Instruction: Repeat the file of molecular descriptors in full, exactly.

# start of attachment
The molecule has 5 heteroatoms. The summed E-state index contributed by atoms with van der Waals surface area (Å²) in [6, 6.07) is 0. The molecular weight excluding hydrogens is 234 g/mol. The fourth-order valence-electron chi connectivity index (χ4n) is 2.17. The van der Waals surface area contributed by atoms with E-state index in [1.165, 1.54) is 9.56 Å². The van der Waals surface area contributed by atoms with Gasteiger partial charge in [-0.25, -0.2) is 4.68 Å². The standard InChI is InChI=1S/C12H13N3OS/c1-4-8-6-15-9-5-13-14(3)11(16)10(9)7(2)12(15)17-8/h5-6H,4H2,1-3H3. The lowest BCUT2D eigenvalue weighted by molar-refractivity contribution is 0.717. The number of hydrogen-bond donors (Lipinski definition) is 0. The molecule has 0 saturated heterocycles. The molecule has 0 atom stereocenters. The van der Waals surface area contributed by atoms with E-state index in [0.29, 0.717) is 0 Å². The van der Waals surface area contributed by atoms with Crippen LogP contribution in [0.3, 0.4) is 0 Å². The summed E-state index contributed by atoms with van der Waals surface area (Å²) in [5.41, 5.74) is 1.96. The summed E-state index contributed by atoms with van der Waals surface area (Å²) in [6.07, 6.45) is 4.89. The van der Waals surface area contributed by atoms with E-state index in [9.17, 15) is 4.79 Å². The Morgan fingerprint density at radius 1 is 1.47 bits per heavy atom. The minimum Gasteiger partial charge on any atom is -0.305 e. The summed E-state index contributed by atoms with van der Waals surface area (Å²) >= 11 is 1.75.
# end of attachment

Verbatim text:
The molecule has 5 heteroatoms. The summed E-state index contributed by atoms with van der Waals surface area (Å²) in [6, 6.07) is 0. The molecular weight excluding hydrogens is 234 g/mol. The fourth-order valence-electron chi connectivity index (χ4n) is 2.17. The van der Waals surface area contributed by atoms with E-state index in [1.165, 1.54) is 9.56 Å². The van der Waals surface area contributed by atoms with Gasteiger partial charge in [-0.25, -0.2) is 4.68 Å². The standard InChI is InChI=1S/C12H13N3OS/c1-4-8-6-15-9-5-13-14(3)11(16)10(9)7(2)12(15)17-8/h5-6H,4H2,1-3H3. The lowest BCUT2D eigenvalue weighted by molar-refractivity contribution is 0.717. The number of hydrogen-bond donors (Lipinski definition) is 0. The molecule has 0 saturated heterocycles. The molecule has 0 atom stereocenters. The van der Waals surface area contributed by atoms with E-state index in [0.29, 0.717) is 0 Å². The van der Waals surface area contributed by atoms with Crippen LogP contribution in [0.3, 0.4) is 0 Å². The summed E-state index contributed by atoms with van der Waals surface area (Å²) in [5.41, 5.74) is 1.96. The summed E-state index contributed by atoms with van der Waals surface area (Å²) in [6.07, 6.45) is 4.89. The van der Waals surface area contributed by atoms with E-state index in [9.17, 15) is 4.79 Å². The Morgan fingerprint density at radius 1 is 1.47 bits per heavy atom. The minimum Gasteiger partial charge on any atom is -0.305 e. The summed E-state index contributed by atoms with van der Waals surface area (Å²) >= 11 is 1.75.